So I’ve written quite a fair amount about Japan and Abenomics. Here are the big five:

The first four were written back when Abenomics was being first implemented. The most recent I wrote after it became clear that Abenomics isn’t working. Unless you’re one of the camp that declares “Oh – but think of how bad it could have been without all that quantitative easing!” Which I think is a bit optimistic.

From what I’ve been reading/hearing, there are two main reasons for the failure:

  • Shinzo Abe’s decision to increase the sales tax
  • The curiousness of Japanese employment (thanks Slate Money!)

I mean – apart from the obvious QE shortcoming of the money not getting through to the consuming class, which I talked about here and here.

But before I get there, here’s an infographic summary of what Abenomics was meant to be (thanks Zerohedge):


And here are the problems that we’ve seen since:

Sales Taxes Do The Opposite Of Stimulate Spending

If you’re trying to get people to spend, then this should be obvious. Rather tax wealth directly. Even if that type of tax system is harder to administer – at least it aligns with the overall goal.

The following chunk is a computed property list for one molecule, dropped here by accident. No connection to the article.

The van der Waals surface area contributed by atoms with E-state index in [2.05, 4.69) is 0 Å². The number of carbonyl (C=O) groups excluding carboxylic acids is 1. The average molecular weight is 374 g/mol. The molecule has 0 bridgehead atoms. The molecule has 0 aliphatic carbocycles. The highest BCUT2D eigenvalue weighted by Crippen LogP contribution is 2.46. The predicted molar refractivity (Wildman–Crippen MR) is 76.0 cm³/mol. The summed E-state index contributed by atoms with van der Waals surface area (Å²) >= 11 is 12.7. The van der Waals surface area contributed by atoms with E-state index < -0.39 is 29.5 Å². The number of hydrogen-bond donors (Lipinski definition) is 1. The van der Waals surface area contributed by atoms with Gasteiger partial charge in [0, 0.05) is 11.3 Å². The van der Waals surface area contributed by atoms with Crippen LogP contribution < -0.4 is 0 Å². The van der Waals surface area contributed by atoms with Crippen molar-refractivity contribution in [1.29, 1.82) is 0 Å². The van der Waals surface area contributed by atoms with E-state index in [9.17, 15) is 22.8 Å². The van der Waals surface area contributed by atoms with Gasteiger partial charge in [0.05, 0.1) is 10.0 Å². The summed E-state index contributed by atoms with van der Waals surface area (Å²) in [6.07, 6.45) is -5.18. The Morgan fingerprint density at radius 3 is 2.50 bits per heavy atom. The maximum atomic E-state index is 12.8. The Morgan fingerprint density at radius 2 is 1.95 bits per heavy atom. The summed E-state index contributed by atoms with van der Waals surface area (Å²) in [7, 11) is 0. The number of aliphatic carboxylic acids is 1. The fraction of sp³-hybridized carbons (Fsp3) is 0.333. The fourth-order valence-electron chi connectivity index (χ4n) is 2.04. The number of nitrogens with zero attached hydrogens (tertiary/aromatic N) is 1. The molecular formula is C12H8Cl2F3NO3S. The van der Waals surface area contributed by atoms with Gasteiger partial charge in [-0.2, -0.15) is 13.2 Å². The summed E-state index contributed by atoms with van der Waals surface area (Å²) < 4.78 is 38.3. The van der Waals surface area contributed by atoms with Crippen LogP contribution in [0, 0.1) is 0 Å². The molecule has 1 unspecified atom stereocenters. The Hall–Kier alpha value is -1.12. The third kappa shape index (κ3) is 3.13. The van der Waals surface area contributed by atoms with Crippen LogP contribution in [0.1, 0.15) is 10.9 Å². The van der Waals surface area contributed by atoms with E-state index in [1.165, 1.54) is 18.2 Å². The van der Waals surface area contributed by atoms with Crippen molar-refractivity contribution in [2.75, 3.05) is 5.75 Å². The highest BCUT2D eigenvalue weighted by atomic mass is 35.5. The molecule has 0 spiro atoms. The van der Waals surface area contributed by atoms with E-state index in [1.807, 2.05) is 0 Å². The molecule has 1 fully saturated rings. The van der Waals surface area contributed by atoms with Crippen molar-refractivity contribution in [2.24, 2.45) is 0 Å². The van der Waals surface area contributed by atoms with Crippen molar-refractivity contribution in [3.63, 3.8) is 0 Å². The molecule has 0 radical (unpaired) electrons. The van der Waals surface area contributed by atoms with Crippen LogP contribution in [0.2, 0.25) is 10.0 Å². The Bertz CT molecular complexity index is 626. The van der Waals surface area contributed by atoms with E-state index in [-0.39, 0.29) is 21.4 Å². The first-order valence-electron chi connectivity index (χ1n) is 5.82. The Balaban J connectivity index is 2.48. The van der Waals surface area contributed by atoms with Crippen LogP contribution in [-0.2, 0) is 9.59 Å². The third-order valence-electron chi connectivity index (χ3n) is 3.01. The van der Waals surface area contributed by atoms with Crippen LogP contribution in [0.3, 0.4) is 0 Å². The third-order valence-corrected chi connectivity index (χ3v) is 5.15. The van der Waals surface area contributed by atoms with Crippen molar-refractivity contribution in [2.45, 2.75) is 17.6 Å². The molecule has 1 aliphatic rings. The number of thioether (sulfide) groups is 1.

I mean – just look at what happened in Kansas (read “The Laffer Curve: invented on a napkin – should have stayed there“). Governor Sam Brownback dropped direct taxes on businesses and individuals, and compensated for the lost revenue by increasing the sales tax. This was meant to be stimulative.

What happened?


Thanks again

Most of the consuming class were able to consume less.

But in some ways, this is perhaps less of an issue compared to:

The Prevalent Impermanence of Japanese Labour

The statistics on this seem to vary – but this research article suggested that only a third of the Japanese labour force are permanently employed, due to extraordinarily protective labour laws.

This implies two things:

  • In an economic downturn, firms are more likely to cut the wages of permanent labour than they are to lay people off.
  • Two thirds of the labour force have fixed terms contracts and no job security.

In that type of labour environment, does it not make sense that there is a general obsession with saving up money?

Those with (too much) job security have no wage security.

And everyone else has no job security. With almost no hope of ever having it.

It’s just not productive.

For more, here’s an article from the Economist.

Rolling Alpha posts opinions on finance, economics, and the corporate life in general. Follow me on Twitter @RollingAlpha, and on Facebook at